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Profit Share and Returns on Capital Stock in Italy: the Role of Privatisations behind the Rise of the 1990s

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  • Roberto Torrini

Abstract

Profit share in Italy has been growing between the mid-1970s and the mid-1990s, remaining stable at historically high levels since than. After dropping in the first half of the 1070s, owing to an unprecedented rapid rise in wages, profit share started to recover. The rise during the 1980s involved the entire business sector and was part of this recovery process. During the 1990s profit share continued to grow on average, but with large cross-sector differences. Profit share in manufacturing, which is more exposed to international competition, declined, together with the returns on capital stock, but increased in the rest of the business sector. We show that the better performance of the non-manufacturing business sector is mainly due to the industries most affected by the large-scale privatisations and restructuring of State-owned companies that began in the first half of the 1990s. They led to a rapid growth in total factor productivity and a deceleration in wages, without a major impact on the market power of privatised companies, even those previously in the position of incumbent monopolists. Our evidence for Italy thus strongly supports the hypothesis that profit share growth during the 1990s, which was also observed in other countries, was mainly due to a redistribution of rents rather than to biased technological change.

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Paper provided by Centre for Economic Performance, LSE in its series CEP Discussion Papers with number dp0671.

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Date of creation: Jan 2005
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Handle: RePEc:cep:cepdps:dp0671

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Web page: http://cep.lse.ac.uk/_new/publications/series.asp?prog=CEP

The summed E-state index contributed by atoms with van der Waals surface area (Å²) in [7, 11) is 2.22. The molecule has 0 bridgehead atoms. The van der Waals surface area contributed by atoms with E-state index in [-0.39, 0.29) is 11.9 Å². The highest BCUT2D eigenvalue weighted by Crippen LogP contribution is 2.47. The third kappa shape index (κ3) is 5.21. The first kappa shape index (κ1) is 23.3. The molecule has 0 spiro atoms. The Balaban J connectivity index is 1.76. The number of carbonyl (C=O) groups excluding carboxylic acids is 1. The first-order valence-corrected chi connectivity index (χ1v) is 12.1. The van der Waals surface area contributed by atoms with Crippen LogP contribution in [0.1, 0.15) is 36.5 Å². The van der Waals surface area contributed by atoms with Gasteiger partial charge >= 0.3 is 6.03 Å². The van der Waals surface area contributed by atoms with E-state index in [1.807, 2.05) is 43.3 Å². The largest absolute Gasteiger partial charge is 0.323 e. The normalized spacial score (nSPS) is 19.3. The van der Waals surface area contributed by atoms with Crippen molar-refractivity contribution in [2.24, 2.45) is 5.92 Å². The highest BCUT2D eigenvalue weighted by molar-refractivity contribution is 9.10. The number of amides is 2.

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Keywords: factor shares; returns on capital; privatisations;

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Cited by:
  1. Maurin, Laurent & Roma, Moreno & Vetlov, Igor, 2011. "Profit dynamics across the largest euro area countries and sectors," Working Paper Series 1410, European Central Bank.
  2. Jo Blanden & Stephen Machin & John Van Reenen, 2005. "New Survey Evidence on Recent Changes in UK Union Recognition," CEP Discussion Papers dp0685, Centre for Economic Performance, LSE.
  3. repec:old:wpaper:338 is not listed on IDEAS
  4. Hernando Zuleta & Andrew T. Young, 2010. "Labor’s Shares in a Model of Induced Innovation," Working Papers 10-01, Department of Economics, West Virginia University.
  5. Ghazala Azmat & Alan Manning & John Van Reenen, 2007. "Privatization, entry regulation and the decline of labor's share of GDP: a cross-country analysis of the network industries," LSE Research Online Documents on Economics 4552, London School of Economics and Political Science, LSE Library.
  6. Christoph Böhringer & Victoria Alexeeva-Talebi, 2011. "Unilateral climate policy and competitiveness: The implications of differential emission pricing," Working Papers V-338-11, University of Oldenburg, Department of Economics, revised Jun 2011.
  7. Domenica Tropeano, 2011. "Income distribution, growth and financialization: the Italian case," Working Papers 65-2011, Macerata University, Department of Finance and Economic Sciences, revised Apr 2011.

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